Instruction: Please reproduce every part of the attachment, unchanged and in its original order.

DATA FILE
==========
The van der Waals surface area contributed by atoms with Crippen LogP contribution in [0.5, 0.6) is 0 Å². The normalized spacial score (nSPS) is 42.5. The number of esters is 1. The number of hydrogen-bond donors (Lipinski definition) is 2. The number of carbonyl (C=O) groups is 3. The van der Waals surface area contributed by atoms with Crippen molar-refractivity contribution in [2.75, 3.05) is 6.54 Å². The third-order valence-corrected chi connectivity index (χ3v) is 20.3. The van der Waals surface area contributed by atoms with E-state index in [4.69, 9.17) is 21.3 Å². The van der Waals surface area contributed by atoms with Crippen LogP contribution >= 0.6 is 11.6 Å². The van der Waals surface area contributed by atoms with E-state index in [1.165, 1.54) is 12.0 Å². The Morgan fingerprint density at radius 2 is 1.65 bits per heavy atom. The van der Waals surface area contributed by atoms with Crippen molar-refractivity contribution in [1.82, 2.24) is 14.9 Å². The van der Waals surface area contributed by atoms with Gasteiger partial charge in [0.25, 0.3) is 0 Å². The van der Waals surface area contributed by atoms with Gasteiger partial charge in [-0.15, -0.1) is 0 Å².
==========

The van der Waals surface area contributed by atoms with Crippen LogP contribution in [0.5, 0.6) is 0 Å². The normalized spacial score (nSPS) is 42.5. The number of esters is 1. The number of hydrogen-bond donors (Lipinski definition) is 2. The number of carbonyl (C=O) groups is 3. The van der Waals surface area contributed by atoms with Crippen molar-refractivity contribution in [2.75, 3.05) is 6.54 Å². The third-order valence-corrected chi connectivity index (χ3v) is 20.3. The van der Waals surface area contributed by atoms with E-state index in [4.69, 9.17) is 21.3 Å². The van der Waals surface area contributed by atoms with Crippen LogP contribution >= 0.6 is 11.6 Å². The van der Waals surface area contributed by atoms with E-state index in [1.165, 1.54) is 12.0 Å². The Morgan fingerprint density at radius 2 is 1.65 bits per heavy atom. The van der Waals surface area contributed by atoms with Crippen molar-refractivity contribution in [1.82, 2.24) is 14.9 Å². The van der Waals surface area contributed by atoms with Gasteiger partial charge in [0.25, 0.3) is 0 Å². The van der Waals surface area contributed by atoms with Gasteiger partial charge in [-0.15, -0.1) is 0 Å².